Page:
The Acne-QoL, originally designed to measure health related quality of life among patients with facial acne, was modified to measure the quality of life in patients with multi-domain acne. This self-report questionnaire contains 19 questions which relate to four domains- selfperception, role-social, role-emotional and acne symptoms. The score for each domain is calculated by adding all items within the domain. The responses for each item ranges from 0 (extremely) to 6 (not at all). Higher scores for each domain reflect better quality of life. The questionnaire has been shown to attain good internal consistency scores ranging from= .70 to=.95, as measured by Cronbach’s alpha coefficient (Botek et al., 2001). The culturally adapted Greek version of the four domains also showed high internal consistency for the sample of this study, ranging from=.84 to=.94
5.2.1 Test modification and adaptation process
Firstly, the FSQ and Acne-QoL were modified in order to increase their relevance to the topic of the study. Specifically,for the FSQ the words "psoriasis/eczema" in each statement were replaced with "acne". Also, for the Acne-QOL, the words "face" or "facial" were removed as this study included location of acne as a predictor, consisting of both single and multi-domain acne.
Subsequently, both questionnaires were culturally adapted to the Greek language, by adhering to the World Health Organization guidelines for test adaptation (World Health Organization [WHO], 2012). The first step of test adaptation involved forward translation – that is, translating the English version of both questionnaires to the Greek language in a culturally sensitive manner as to ensure their conceptual equivalence. When the forward translations were completed, the principal investigator presented the first Greek versions of the questionnaires to a panel of experts, consisting of 3 graduate psychology students, who reviewed the translated instruments for conceptual, cultural and linguistic errors. Subsequently, the revised version of the forward translation was given to an independent translator for a back-translation, or translating the Greek forward translation back to English. The back translation was compared to the original English version of the questionnaires, and inconsistencies were noted and changed. The refined Greek translation of the questionnaires were then administered to a pilot group of 10 adults with acne for pre-testing, where group members were asked to identify any items that were confusing, particularly words or expressions that they did not understand.
The final translated versions of the questionnaires were given to six certified dermatologists who administered them to their patients. Once 35 questionnaires were collected, the reliability of the culturally adapted versions of the FSQ and ACNE-QoL was assessed by estimating the internal consistency of the scales via a Chronbach’s alpha analysis. Chronbach’s alpha for the total FSQ scale (=.84) and the four domains of the culturally adapted Acne-QoL (from=.84 to=.94) were in the acceptable range.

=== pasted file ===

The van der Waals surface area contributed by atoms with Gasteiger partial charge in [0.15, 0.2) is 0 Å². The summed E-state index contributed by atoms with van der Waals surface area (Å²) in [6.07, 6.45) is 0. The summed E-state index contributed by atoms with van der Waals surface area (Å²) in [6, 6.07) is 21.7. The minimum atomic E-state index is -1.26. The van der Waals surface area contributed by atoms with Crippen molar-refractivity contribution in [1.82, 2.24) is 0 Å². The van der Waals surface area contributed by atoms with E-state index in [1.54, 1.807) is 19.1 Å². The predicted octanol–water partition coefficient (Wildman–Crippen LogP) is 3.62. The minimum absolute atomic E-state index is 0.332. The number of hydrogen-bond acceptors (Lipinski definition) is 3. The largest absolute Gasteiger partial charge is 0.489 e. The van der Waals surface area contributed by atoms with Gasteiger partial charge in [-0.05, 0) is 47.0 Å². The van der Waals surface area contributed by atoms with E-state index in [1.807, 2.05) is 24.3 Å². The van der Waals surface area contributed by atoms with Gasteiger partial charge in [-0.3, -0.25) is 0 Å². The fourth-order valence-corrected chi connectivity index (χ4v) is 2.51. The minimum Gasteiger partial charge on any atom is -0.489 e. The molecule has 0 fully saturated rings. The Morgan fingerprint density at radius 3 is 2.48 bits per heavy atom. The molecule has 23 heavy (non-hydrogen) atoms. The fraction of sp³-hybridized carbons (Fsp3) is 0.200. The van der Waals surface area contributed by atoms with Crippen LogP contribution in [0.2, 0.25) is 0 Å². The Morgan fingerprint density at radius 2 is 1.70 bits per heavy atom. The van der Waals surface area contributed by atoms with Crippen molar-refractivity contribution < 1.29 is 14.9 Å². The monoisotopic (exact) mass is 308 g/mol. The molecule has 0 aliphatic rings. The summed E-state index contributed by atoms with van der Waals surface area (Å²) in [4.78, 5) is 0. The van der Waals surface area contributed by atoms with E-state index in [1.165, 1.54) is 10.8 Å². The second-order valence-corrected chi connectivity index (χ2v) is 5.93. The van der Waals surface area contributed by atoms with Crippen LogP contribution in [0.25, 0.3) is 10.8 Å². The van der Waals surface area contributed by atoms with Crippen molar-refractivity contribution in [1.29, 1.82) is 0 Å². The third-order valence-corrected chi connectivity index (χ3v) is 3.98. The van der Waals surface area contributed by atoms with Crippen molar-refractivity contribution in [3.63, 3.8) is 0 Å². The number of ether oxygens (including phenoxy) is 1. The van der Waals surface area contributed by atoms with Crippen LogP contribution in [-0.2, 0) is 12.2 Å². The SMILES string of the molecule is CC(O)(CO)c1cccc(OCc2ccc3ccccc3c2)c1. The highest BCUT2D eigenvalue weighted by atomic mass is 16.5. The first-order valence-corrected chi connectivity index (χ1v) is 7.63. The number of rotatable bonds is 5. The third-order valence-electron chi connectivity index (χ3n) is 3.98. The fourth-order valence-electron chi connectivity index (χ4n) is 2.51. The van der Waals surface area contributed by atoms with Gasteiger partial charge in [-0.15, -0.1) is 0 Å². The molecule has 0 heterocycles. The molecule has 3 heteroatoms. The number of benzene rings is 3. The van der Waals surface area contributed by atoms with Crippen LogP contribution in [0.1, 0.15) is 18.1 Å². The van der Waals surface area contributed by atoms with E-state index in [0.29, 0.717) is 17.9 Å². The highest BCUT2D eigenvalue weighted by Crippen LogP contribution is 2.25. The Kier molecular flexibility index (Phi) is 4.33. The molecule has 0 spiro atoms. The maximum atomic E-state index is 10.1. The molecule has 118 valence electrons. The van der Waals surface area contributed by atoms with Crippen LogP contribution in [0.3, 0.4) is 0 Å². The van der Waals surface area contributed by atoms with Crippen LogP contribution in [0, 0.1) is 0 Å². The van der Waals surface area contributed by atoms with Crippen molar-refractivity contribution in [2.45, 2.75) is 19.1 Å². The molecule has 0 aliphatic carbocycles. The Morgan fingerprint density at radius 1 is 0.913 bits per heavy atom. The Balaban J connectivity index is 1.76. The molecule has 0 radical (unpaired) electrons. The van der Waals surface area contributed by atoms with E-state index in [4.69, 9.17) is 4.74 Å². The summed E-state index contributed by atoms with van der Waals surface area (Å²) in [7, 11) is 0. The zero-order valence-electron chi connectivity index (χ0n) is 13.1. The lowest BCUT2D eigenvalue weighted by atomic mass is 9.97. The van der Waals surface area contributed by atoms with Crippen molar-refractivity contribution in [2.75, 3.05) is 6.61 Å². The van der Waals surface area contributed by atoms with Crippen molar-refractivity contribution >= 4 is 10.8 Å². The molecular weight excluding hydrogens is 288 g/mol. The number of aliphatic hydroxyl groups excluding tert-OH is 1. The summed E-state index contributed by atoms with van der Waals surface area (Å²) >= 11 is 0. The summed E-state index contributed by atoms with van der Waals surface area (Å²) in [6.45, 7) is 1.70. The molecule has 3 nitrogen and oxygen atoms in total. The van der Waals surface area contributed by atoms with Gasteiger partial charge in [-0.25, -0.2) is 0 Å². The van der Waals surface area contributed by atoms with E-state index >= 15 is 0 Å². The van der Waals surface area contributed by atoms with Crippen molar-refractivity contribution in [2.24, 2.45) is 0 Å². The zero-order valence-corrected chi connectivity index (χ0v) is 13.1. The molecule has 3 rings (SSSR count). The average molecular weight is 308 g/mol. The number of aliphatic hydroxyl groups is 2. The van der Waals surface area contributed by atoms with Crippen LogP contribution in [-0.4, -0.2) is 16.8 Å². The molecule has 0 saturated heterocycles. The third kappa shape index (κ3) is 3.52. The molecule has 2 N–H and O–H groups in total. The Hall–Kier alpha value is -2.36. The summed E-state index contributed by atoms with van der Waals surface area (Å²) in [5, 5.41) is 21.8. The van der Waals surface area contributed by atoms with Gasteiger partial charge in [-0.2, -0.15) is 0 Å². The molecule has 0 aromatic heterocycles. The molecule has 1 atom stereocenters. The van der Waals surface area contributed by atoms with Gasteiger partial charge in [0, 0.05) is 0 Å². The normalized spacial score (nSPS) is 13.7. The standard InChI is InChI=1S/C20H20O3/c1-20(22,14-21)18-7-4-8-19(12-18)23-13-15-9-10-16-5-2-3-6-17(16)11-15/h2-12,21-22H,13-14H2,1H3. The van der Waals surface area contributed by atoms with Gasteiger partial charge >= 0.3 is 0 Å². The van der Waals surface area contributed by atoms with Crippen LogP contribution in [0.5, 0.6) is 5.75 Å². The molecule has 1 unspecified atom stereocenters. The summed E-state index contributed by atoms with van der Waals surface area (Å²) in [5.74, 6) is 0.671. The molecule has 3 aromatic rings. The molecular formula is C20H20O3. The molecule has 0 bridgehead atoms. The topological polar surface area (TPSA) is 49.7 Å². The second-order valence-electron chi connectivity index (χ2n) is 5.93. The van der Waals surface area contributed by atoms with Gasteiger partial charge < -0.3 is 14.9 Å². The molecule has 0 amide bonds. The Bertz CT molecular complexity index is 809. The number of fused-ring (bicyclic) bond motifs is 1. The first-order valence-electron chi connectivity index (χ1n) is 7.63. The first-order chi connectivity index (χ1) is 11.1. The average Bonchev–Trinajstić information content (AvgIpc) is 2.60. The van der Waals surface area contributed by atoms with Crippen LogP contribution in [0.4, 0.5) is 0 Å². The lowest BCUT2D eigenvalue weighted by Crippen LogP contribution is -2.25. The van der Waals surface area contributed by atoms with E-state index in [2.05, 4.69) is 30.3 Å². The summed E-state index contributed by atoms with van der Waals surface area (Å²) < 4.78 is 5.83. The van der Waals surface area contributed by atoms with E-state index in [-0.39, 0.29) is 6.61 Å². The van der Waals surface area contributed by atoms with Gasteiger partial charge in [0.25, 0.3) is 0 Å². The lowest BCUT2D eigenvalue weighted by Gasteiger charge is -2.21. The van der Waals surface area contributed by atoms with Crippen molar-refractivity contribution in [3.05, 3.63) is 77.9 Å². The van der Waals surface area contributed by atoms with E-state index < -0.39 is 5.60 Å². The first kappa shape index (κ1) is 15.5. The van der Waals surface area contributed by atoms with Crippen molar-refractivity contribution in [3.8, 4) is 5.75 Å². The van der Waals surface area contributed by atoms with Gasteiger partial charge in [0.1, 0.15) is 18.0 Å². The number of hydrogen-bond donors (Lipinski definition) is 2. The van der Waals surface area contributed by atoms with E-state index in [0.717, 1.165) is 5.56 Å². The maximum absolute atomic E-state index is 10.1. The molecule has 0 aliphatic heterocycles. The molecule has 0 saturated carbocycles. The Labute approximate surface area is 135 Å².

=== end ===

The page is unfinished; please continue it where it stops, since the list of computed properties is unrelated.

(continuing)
5.2.2 Data Collection
Data collection took place during two months until the required sample size to attain significant effects was reached. This was calculated by Cohen’s formula (50 + 8 × k, where k represents the number of predictor variables). Although the questionnaires were given to six certified dermatologists, their secretaries recruited the patients who fulfilled the inclusion criteria - being18 or older and currently having acne. All questionnaires were administered and completed in the waiting room. Therefore, the participants remained anonymous to both the dermatologists and the principal investigator of the study.
5.2.3 Data Analysis
Preliminary analyses were conducted to assess that there were no violations to the assumptions of normality, linearity, multicollinearity and homoscedasticity. As the data screening process revealed no such violations, three separate standard multiple regression analyses were conducted in order to assess the capacity of eight independent variables (perceived stigma, selfrated severity of acne, location of acne, previous history of acne, gender, age, relationship status and education) to predict three domains of acne related quality of life (self-perception, role social and role emotional).
6.1 Socio-Demographic Characteristics
The sample consisted of 119 participants, 38 men (31.9%) and 81 women (68.1%). Their ages ranged from 18 to 56 (= 26.37,=7.97). Of the total sample, 26.1% were High school graduates, 49.6% had earned a Bachelor’s degree, and 24.4% completed their Postgraduate
education. Furthermore, approximately two-thirds of the participants were either single or divorced (67.2%), while the remaining one-third were either in a relationship or married. Chi-square tests further revealed an association between gender and education, with female participants having attained higher education levels than males χ (2, N = 119) = 10.99, p < 0.01. An association was also found between gender and relationship status, where a higher percentage of males were single or divorced, χ (1, N = 119) = 5.22, p < .05.
6.2 Dermatological Characteristics
On average, participants reported moderate levels of acne (= 2.87,= .87). A one-way Anova revealed that there was an effect of gender on levels of self-rated severity of acne,(1,117) 10.52, p < .01. Furthermore, approximately two-thirds of the participants reported single-domain acne, manifesting in either their face or trunk (64.7%), while the remaining participants reported multi-domain acne, manifesting both in their face and trunk (35.3%). The majority of participants reported a previous history of acne (84%), while the remaining 16% indicated no such history.
6.3 Perceived Stigma and Quality of Life Domains